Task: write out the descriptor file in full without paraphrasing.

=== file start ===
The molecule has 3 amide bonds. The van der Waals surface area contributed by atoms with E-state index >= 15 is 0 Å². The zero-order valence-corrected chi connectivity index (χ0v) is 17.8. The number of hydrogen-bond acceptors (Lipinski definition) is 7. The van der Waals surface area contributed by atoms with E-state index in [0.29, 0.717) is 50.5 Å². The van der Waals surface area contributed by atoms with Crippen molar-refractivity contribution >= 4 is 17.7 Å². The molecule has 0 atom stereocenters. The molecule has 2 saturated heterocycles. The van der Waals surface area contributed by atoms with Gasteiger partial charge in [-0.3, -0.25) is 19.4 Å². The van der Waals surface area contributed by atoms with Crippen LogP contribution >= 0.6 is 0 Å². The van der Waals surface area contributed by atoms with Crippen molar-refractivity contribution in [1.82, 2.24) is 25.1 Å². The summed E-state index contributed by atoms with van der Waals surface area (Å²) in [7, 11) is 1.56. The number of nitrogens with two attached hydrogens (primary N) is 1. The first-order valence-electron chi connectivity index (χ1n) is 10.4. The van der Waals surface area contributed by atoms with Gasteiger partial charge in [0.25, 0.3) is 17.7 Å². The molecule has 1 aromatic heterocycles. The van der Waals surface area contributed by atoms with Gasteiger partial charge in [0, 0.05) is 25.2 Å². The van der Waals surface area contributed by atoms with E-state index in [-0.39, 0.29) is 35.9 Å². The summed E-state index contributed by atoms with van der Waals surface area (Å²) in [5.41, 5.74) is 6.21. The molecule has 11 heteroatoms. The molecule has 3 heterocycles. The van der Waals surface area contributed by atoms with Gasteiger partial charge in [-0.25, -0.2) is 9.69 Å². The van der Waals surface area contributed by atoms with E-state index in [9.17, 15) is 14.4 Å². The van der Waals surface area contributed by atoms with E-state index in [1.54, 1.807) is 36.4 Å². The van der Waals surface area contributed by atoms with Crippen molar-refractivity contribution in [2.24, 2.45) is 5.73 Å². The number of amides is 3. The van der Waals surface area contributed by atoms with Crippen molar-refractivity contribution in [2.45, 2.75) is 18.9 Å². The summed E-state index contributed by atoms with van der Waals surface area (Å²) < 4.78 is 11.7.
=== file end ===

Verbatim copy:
The molecule has 3 amide bonds. The van der Waals surface area contributed by atoms with E-state index >= 15 is 0 Å². The zero-order valence-corrected chi connectivity index (χ0v) is 17.8. The number of hydrogen-bond acceptors (Lipinski definition) is 7. The van der Waals surface area contributed by atoms with E-state index in [0.29, 0.717) is 50.5 Å². The van der Waals surface area contributed by atoms with Crippen molar-refractivity contribution >= 4 is 17.7 Å². The molecule has 0 atom stereocenters. The molecule has 2 saturated heterocycles. The van der Waals surface area contributed by atoms with Gasteiger partial charge in [-0.3, -0.25) is 19.4 Å². The van der Waals surface area contributed by atoms with Crippen LogP contribution >= 0.6 is 0 Å². The van der Waals surface area contributed by atoms with Crippen molar-refractivity contribution in [1.82, 2.24) is 25.1 Å². The summed E-state index contributed by atoms with van der Waals surface area (Å²) in [7, 11) is 1.56. The number of nitrogens with two attached hydrogens (primary N) is 1. The first-order valence-electron chi connectivity index (χ1n) is 10.4. The van der Waals surface area contributed by atoms with Gasteiger partial charge in [0.25, 0.3) is 17.7 Å². The molecule has 1 aromatic heterocycles. The van der Waals surface area contributed by atoms with Gasteiger partial charge in [0, 0.05) is 25.2 Å². The van der Waals surface area contributed by atoms with E-state index in [-0.39, 0.29) is 35.9 Å². The summed E-state index contributed by atoms with van der Waals surface area (Å²) in [5.41, 5.74) is 6.21. The molecule has 11 heteroatoms. The molecule has 3 heterocycles. The van der Waals surface area contributed by atoms with Gasteiger partial charge in [-0.25, -0.2) is 9.69 Å². The van der Waals surface area contributed by atoms with E-state index in [9.17, 15) is 14.4 Å². The van der Waals surface area contributed by atoms with E-state index in [1.54, 1.807) is 36.4 Å². The van der Waals surface area contributed by atoms with Crippen molar-refractivity contribution in [2.24, 2.45) is 5.73 Å². The number of amides is 3. The van der Waals surface area contributed by atoms with Crippen molar-refractivity contribution in [2.45, 2.75) is 18.9 Å². The summed E-state index contributed by atoms with van der Waals surface area (Å²) < 4.78 is 11.7.